The terrorist attacks in France in January and fears of more to come are casting a spotlight on the country's neglected suburbs. Home to many immigrants and sometimes hubs of crime, they were rocked by rioting a decade ago. Since then, some things have changed, others have not.
Market day in Clichy-sous-Bois - a time to chat and buy items from the home country. Many residents and their forebears immigrated here from North and sub-Saharan Africa. They were looking for better opportunities.
Not everybody found them. In 2005, this Paris suburb exploded into violence after two teenagers were electrocuted as they hid from police. Most people here say pent up anger about the lack of jobs and a future helped fuel the riots that spread across the country.
Clichy-sous-Bois today looks very different. The state has invested massively in infrastructure. Old-timers like 66-year-old Yaya Jaiel, from Algeria, praise the results.
He says lots of things have changed, small apartment buildings with balconies have replaced massive, peeling towers.
Some things, however, have not. According to 18-year-old Mehdi Hassani, who is studying to be an electrician, it’s really hard to find a job, especially for Clichy residents like himself. He says they are still identified by the 2005 riots and still considered delinquents and drug addicts.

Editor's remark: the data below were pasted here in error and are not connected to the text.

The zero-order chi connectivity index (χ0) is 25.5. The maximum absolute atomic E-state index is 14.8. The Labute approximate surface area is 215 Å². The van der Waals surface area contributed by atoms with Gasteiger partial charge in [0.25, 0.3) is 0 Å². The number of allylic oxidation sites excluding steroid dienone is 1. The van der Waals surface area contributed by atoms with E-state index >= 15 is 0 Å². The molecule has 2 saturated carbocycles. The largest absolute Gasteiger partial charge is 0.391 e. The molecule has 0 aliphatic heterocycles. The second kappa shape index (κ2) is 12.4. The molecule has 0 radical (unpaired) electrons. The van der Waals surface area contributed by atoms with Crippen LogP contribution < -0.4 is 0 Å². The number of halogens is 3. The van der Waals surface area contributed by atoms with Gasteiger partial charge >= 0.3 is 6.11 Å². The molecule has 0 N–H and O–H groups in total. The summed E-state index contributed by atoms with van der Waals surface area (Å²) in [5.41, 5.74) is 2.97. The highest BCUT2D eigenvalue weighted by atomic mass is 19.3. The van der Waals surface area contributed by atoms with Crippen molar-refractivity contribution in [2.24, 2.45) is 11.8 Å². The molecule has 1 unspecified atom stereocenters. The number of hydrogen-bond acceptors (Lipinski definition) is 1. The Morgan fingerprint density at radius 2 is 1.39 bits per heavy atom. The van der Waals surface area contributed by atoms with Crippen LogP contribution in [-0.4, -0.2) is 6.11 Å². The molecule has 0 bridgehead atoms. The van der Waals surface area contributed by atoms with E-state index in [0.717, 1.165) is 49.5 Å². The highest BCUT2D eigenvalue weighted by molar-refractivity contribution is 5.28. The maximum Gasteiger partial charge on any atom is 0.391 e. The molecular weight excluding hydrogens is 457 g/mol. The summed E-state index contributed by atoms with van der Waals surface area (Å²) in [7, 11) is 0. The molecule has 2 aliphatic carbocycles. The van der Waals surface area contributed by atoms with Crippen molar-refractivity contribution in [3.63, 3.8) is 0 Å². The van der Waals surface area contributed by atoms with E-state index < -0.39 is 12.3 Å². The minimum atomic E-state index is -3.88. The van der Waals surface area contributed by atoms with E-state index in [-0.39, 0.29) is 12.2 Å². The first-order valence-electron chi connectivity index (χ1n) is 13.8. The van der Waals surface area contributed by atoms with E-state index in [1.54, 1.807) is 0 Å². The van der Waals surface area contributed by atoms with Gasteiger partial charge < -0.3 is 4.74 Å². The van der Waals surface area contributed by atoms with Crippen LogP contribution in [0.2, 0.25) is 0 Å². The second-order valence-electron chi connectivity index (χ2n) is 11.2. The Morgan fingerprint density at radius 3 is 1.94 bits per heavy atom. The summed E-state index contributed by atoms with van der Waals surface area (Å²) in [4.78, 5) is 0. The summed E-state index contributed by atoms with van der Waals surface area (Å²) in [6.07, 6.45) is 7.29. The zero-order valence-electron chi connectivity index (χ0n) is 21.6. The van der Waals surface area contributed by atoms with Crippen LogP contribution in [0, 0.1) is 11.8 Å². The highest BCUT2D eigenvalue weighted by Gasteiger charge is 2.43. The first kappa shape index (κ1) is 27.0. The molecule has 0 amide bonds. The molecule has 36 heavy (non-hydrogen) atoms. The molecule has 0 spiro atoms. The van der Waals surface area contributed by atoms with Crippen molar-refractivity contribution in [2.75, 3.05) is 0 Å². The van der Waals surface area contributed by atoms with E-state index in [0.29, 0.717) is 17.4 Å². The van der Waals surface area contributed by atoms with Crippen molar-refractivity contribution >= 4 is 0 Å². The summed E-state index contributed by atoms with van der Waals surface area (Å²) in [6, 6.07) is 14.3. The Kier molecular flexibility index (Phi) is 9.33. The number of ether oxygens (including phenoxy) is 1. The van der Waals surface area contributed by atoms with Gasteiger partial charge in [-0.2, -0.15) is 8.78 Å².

Nearly half of Clichy’s population is under 25. More than a third are jobless. A tramway is under construction, but for now, the only easy way out of here is by car.
Pierre Mouget - who heads Mission Locale, an agency that helps young people find jobs - says because of Clichy’s transportation problems, businesses are reluctant to move here, and many young people have a difficult time commuting to jobs elsewhere.
The Paris shootings in January, which involved three Islamist attackers, again focused the spotlight on France’s neglected suburbs. That’s where the attackers came from, but activist Mehdi Bigaderne says suburbs like Clichy are no more likely to produce terrorists than any other part of France. He's co-founder of ACLEFEU, a citizens' empowerment group set up after the riots. He says the country is right to be worried about its youth.
Bigaderne says the real question facing French authorities is - how the country got to this point. He says the young people involved in the terrorist attacks did not come from Iraq, Algeria or Morocco but were products of France.
Clichy-sous-Bois still mourns Zyed Benna and Bouna Traore, the two boys electrocuted 10 years ago. Two police officers are on trial on charges of failing to prevent their deaths. A verdict is due in May, but the bigger challenge of healing and moving forward here lies ahead.